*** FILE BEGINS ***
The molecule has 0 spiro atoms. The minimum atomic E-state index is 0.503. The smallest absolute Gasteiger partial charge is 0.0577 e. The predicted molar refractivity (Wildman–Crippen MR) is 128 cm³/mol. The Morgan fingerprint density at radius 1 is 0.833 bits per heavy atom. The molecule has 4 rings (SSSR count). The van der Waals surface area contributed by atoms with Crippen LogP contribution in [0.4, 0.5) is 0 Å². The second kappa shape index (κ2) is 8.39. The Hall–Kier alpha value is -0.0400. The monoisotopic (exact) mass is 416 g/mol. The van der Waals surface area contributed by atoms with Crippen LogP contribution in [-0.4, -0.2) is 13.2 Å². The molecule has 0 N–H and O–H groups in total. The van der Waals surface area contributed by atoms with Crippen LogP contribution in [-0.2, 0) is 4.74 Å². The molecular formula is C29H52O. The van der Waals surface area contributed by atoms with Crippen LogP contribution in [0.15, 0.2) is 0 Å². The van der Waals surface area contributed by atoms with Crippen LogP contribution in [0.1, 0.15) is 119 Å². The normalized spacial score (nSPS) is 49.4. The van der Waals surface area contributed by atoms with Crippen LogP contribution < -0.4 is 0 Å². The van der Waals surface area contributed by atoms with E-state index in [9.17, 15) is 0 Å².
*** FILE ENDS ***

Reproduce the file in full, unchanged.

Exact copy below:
The molecule has 0 spiro atoms. The minimum atomic E-state index is 0.503. The smallest absolute Gasteiger partial charge is 0.0577 e. The predicted molar refractivity (Wildman–Crippen MR) is 128 cm³/mol. The Morgan fingerprint density at radius 1 is 0.833 bits per heavy atom. The molecule has 4 rings (SSSR count). The van der Waals surface area contributed by atoms with Crippen LogP contribution in [0.4, 0.5) is 0 Å². The second kappa shape index (κ2) is 8.39. The Hall–Kier alpha value is -0.0400. The monoisotopic (exact) mass is 416 g/mol. The van der Waals surface area contributed by atoms with Crippen LogP contribution in [-0.4, -0.2) is 13.2 Å². The molecule has 0 N–H and O–H groups in total. The van der Waals surface area contributed by atoms with Crippen LogP contribution in [-0.2, 0) is 4.74 Å². The molecular formula is C29H52O. The van der Waals surface area contributed by atoms with Crippen LogP contribution in [0.15, 0.2) is 0 Å². The van der Waals surface area contributed by atoms with Crippen LogP contribution in [0.1, 0.15) is 119 Å². The normalized spacial score (nSPS) is 49.4. The van der Waals surface area contributed by atoms with Crippen LogP contribution < -0.4 is 0 Å². The van der Waals surface area contributed by atoms with E-state index in [9.17, 15) is 0 Å².